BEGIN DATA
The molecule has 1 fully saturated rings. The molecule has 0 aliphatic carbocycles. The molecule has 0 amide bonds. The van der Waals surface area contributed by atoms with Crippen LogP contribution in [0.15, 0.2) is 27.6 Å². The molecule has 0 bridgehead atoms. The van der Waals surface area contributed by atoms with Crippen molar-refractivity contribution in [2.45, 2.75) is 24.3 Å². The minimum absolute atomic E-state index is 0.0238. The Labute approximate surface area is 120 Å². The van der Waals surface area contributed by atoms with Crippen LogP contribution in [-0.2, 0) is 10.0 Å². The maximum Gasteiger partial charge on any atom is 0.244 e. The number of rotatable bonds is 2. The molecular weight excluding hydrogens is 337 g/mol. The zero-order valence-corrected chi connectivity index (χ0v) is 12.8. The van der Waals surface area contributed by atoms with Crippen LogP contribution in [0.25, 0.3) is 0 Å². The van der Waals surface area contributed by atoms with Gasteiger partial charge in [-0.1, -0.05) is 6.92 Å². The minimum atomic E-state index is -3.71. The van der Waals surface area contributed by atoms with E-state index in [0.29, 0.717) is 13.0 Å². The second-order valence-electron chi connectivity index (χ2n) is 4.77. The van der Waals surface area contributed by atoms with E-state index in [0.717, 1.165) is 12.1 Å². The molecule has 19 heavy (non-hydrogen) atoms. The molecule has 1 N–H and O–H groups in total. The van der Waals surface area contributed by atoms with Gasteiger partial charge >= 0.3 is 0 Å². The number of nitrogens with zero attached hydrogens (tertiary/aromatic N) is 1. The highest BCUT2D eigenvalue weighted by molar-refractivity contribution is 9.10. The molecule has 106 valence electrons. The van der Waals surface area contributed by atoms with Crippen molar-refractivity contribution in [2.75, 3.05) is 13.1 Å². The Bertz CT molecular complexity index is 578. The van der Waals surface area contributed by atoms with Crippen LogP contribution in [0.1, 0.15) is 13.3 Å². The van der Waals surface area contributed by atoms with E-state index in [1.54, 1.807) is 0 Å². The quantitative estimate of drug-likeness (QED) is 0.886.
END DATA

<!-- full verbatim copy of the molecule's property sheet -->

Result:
The molecule has 1 fully saturated rings. The molecule has 0 aliphatic carbocycles. The molecule has 0 amide bonds. The van der Waals surface area contributed by atoms with Crippen LogP contribution in [0.15, 0.2) is 27.6 Å². The molecule has 0 bridgehead atoms. The van der Waals surface area contributed by atoms with Crippen molar-refractivity contribution in [2.45, 2.75) is 24.3 Å². The minimum absolute atomic E-state index is 0.0238. The Labute approximate surface area is 120 Å². The van der Waals surface area contributed by atoms with Crippen LogP contribution in [-0.2, 0) is 10.0 Å². The maximum Gasteiger partial charge on any atom is 0.244 e. The number of rotatable bonds is 2. The molecular weight excluding hydrogens is 337 g/mol. The zero-order valence-corrected chi connectivity index (χ0v) is 12.8. The van der Waals surface area contributed by atoms with Crippen LogP contribution in [0.25, 0.3) is 0 Å². The van der Waals surface area contributed by atoms with Gasteiger partial charge in [-0.1, -0.05) is 6.92 Å². The minimum atomic E-state index is -3.71. The van der Waals surface area contributed by atoms with E-state index in [0.29, 0.717) is 13.0 Å². The second-order valence-electron chi connectivity index (χ2n) is 4.77. The van der Waals surface area contributed by atoms with E-state index in [0.717, 1.165) is 12.1 Å². The molecule has 19 heavy (non-hydrogen) atoms. The molecule has 1 N–H and O–H groups in total. The van der Waals surface area contributed by atoms with Gasteiger partial charge >= 0.3 is 0 Å². The number of nitrogens with zero attached hydrogens (tertiary/aromatic N) is 1. The highest BCUT2D eigenvalue weighted by molar-refractivity contribution is 9.10. The molecule has 106 valence electrons. The van der Waals surface area contributed by atoms with Crippen molar-refractivity contribution in [2.75, 3.05) is 13.1 Å². The Bertz CT molecular complexity index is 578. The van der Waals surface area contributed by atoms with Crippen LogP contribution in [0.1, 0.15) is 13.3 Å². The van der Waals surface area contributed by atoms with E-state index in [1.54, 1.807) is 0 Å². The quantitative estimate of drug-likeness (QED) is 0.886.